The Tribune - Spectrum


Sunday, April 27, 2003

Life Ties

Gravitating towards serenity
Taru Bahl

VARSHA had no clue that she had turned into a monster whose presence rattled every employee's nerves. A love marriage at 19 against her in-law’s wishes had turned them against her. When her husband died of a sudden and mysterious illness a year later, leaving her with a two-month-old son, a battle erupted for the custody of the child.

All of a sudden, the in-laws wanted to assert their rights. The ensuing battle killed whatever softness Varsha had, leaving in its wake a tough-as-nails woman, who could take good care of herself. A self-made entrepreneur, she took immense pride in the export house she had built singlehanded. She had not delegated decision-making to anybody in the company. This would not have been a bad idea had she not displayed erratic behaviour. Her working hours were never fixed, her mood swings were severe and her expectations from employees never very clear. No one knew when she entered office what her mood would be.

Managers joined with the hope of building a career in her fast-growing company and left disillusioned with her behaviour. Her temper tantrums were unpredictable. She was known to scream at the first person in sight. Often, she flew off the handle without verifying facts. It was only her die-hard family faithfuls who stuck to her.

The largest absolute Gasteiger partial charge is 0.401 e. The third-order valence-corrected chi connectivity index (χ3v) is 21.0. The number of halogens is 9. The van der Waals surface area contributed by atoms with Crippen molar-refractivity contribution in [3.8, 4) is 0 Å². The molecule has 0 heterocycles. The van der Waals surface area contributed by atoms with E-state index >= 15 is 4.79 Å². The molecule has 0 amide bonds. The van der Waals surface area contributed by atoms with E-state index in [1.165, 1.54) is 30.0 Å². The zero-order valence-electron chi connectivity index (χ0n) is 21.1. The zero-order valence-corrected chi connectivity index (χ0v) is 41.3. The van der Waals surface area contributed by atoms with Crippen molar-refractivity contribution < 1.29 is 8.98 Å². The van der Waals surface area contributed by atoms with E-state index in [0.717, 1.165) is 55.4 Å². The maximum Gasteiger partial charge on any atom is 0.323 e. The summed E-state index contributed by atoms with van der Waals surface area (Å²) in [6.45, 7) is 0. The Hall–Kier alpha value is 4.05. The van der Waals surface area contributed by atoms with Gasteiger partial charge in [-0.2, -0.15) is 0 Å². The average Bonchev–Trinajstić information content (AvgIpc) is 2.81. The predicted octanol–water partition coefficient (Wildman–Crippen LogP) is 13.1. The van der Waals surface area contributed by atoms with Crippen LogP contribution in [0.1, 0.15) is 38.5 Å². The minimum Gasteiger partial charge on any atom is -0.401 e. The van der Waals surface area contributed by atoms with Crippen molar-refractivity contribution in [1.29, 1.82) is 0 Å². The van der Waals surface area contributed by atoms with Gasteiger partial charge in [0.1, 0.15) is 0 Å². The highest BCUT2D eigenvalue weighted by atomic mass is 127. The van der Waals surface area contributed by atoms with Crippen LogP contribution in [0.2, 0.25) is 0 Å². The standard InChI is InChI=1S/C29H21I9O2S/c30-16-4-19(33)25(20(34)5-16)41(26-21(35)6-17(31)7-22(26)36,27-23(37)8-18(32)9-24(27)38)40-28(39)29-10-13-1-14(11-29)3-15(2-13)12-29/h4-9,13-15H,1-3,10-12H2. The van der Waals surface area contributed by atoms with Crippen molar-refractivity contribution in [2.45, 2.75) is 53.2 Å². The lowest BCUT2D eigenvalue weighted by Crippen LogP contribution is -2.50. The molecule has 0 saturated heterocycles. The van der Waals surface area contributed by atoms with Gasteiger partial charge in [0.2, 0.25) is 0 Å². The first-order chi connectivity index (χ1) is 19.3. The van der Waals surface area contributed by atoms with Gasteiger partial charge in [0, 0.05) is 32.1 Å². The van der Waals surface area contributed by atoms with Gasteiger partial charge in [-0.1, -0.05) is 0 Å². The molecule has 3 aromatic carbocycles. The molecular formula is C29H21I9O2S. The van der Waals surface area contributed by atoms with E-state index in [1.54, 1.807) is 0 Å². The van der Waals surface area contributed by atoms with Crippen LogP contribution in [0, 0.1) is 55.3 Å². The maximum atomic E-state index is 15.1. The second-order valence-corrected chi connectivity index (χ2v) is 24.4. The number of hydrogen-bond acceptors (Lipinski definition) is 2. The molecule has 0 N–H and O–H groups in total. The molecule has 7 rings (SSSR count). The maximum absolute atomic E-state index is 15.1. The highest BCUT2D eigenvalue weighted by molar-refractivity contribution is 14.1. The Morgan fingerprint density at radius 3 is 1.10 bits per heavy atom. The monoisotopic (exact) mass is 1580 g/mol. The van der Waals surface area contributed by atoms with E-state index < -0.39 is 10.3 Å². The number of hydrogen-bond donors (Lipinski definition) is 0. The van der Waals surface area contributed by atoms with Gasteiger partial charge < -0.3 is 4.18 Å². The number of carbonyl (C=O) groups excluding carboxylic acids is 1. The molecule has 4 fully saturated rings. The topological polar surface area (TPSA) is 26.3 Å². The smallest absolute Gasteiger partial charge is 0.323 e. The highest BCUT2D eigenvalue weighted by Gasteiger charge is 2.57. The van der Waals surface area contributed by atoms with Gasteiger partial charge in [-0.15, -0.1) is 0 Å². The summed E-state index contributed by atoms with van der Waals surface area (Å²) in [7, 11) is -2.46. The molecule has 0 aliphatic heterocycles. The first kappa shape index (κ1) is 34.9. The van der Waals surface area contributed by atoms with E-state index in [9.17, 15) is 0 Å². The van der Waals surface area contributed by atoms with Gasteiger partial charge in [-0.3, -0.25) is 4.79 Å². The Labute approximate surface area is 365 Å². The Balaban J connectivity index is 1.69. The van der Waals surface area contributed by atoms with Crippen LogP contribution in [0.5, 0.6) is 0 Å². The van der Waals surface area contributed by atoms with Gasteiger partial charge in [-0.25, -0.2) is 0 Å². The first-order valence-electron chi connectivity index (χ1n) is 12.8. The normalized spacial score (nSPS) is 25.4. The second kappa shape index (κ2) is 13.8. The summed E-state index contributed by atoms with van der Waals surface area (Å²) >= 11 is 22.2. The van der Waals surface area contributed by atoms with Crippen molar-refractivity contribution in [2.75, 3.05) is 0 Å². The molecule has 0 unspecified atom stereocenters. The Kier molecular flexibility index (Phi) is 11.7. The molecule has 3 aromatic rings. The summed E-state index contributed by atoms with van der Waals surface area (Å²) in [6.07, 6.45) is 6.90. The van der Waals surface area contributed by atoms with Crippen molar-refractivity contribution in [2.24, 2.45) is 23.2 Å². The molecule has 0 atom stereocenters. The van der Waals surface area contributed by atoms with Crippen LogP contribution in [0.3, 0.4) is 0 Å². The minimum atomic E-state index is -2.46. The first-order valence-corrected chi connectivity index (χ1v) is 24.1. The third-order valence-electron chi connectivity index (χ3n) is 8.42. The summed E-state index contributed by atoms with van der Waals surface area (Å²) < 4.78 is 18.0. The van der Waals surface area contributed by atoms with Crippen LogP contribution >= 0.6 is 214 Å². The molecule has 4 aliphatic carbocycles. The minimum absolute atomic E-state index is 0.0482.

Over the years, she had cultivated a lifestyle which was fragmented but on the surface, it looked glamorous. It gave the impression that she was a sociable and multi-dimensional person but scrutiny revealed a haunting emptiness. Her business stemmed from a craving for attention and company. Everything she did was fast-paced, leaving her neither opportunity nor time for introspection, thinking or getting in touch with her inner self. What she did to fill the 24 hours of her day were not things she enjoyed doing but compulsive robotic activities which satisfied the body or made sense to the mind but rarely touched the soul.


Her travel schedule was unpredictable. Most of the time, she was juggling appointments and rescheduling meetings. Then she spent two hours doing aerobics and exercising at the gym. It was an obsession and she was convinced that she loved the feel of the music, the agility of the body and the buoyancy of the spirit. After working out, she would be desperate to plan her evening and a get-together with friends or business associates. On a few daring occasions, she tried her hand at online dating and/or meeting a person after a long chat in the Internet chat room. None of these things left her feeling satisfied or serene. She was always on edge but could not pinpoint her finger to it. Initially, she did not realise that there was anything the matter with her. There was always a reason for her obnoxious behaviour in office : "The employees are good for nothing"; "they are ungrateful wretches, used to free lunches, earning bonuses and demanding off days without deserving it"; "if you want to run a business, you have to be like Hitler, yield a whip and keep them in their place"; "they only understand the language of anger, responding only when stinkers are issued or they are hauled up" Some of her business decisions regarding partnerships backfired as she got taken in by people who did not have a good track record. On the personal front too none of her relationships were working out since she was unable to set clear priorities or devote the right amount of time and effort to them.